Nigeria is a Testing Ground for Digital IDs and Biometric Data Collection

Unless you wake up and stand up, you’re next

Nigeria is the most populous country in Africa. It has 206 million inhabitants and at least 200 million registered cellphones. Keep that fact in mind. It becomes relevant a little later in this post. For now, I want to demonstrate what I mean with all the writing and podcasting I’ve done about the Great Reset, digital IDs, cashless societies, World Economic Forum, etc.

The continent of Africa — particularly West Africa — has long been a laboratory of sorts for the Bill & Melinda Gates Foundation and its pet project, Gavi, the Vaccine Alliance. Microsoft, of course, plays a big role — as does Mastercard. (Read The Real Anthony Fauci for a well-documented description of the ongoing crimes of parasites like Gates and Fauci in Africa.)

Running parallel to the medical mafia madness is the link-up with the groups like the World Economic Forum. The push to use Nigeria as a testing ground for a cashless society dependent on digital IDs began in 2007. Today, Professor Isa Ali Ibrahim Pantami — Nigeria’s Minister of Communication and Digital Economy — reports that his country’s “National Identity Management Commission” holds the biometric data of at least 83 million people.

As defined by the U.S. Department of Homeland Security, biometrics are “unique physical characteristics, such as fingerprints, that can be used for automated recognition.” This can also include your contacts, a recording of your voice, a photograph of your face, medical records, DNA, personal documents, vaccine history, banking information, and much more.

Translation: Nigerians who comply are totally at the mercy of the powers that (shouldn’t) be.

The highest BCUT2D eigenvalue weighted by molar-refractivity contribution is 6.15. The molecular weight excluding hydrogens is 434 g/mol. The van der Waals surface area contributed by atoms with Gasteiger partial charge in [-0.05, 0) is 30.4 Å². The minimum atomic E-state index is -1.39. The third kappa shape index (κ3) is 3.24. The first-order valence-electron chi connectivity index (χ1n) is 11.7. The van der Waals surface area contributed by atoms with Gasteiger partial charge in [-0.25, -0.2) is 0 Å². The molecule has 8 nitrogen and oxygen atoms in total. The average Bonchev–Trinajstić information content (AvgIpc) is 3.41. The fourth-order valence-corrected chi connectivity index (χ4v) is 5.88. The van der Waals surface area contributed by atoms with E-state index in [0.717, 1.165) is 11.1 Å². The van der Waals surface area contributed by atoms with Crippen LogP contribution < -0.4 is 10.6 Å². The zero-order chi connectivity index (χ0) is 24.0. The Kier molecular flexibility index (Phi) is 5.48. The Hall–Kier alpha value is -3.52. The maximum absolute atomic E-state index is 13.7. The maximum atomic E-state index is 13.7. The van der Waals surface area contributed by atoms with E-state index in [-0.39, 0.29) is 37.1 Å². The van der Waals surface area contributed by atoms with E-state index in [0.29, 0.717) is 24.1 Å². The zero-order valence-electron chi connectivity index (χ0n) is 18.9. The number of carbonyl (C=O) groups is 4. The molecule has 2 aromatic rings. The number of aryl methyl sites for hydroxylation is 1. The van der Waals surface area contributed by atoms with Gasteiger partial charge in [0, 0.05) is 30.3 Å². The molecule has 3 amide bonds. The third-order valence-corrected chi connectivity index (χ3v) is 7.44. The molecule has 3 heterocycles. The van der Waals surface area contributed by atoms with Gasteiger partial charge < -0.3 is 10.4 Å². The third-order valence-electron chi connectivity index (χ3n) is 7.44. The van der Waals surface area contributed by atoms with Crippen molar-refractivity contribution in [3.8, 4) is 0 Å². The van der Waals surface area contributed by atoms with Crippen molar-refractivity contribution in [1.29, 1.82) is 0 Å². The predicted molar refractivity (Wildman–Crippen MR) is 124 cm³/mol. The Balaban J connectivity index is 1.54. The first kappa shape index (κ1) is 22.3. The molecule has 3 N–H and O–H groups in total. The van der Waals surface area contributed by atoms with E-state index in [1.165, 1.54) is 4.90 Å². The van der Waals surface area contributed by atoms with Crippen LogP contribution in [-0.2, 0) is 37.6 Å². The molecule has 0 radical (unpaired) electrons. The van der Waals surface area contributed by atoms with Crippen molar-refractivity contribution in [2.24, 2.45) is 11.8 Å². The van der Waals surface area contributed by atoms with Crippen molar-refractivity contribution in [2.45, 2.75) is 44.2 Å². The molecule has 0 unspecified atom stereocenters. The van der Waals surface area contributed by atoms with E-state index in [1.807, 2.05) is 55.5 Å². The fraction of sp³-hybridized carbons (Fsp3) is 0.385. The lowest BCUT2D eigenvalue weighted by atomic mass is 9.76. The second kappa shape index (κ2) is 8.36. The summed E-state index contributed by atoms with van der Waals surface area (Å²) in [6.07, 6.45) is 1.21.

Nigeria’s biometric data collection has been made possible by a national identification number (NIN). Thanks to this NIN, Nigeria expects to have a complete biometric database of its citizens by 2025.

Things have not gone well so far for the everyday Nigerian.

In April 2022, for example, more than one-third of all cell phones in Nigeria were effectively shut down. The government demanded that the 73 million impacted citizens link their SIM cards with the NIN. They refused and thus, were unable to make calls for “security reasons.” (A similar action was taken in Zambia to “prevent fraud.”)

Nigeria is at the forefront but elsewhere across Africa, this paradigm is being imposed upon an unwilling populace. They are being assured their data is safe in the “cloud” but it’s actually stored on massive server farms owned by companies like Google, Amazon, and Microsoft. What could possibly go wrong?

I could go on but it would be a lot cooler if you did some digging for yourself. If you found independent sources to learn about other steps being taken to enslave us. If you snapped to attention and committed to:

  • Self-education
  • Sharing the information you discover
  • Non-compliance in the name of future generations

Reminder: It all stops when enough of us say “no.”

Mickey Z. is the creator of a podcast called Post-Woke. You can subscribe here. He is also the founder of Helping Homeless Women - NYC, offering direct relief to women on New York City streets. Spread the word. Read other articles by Mickey.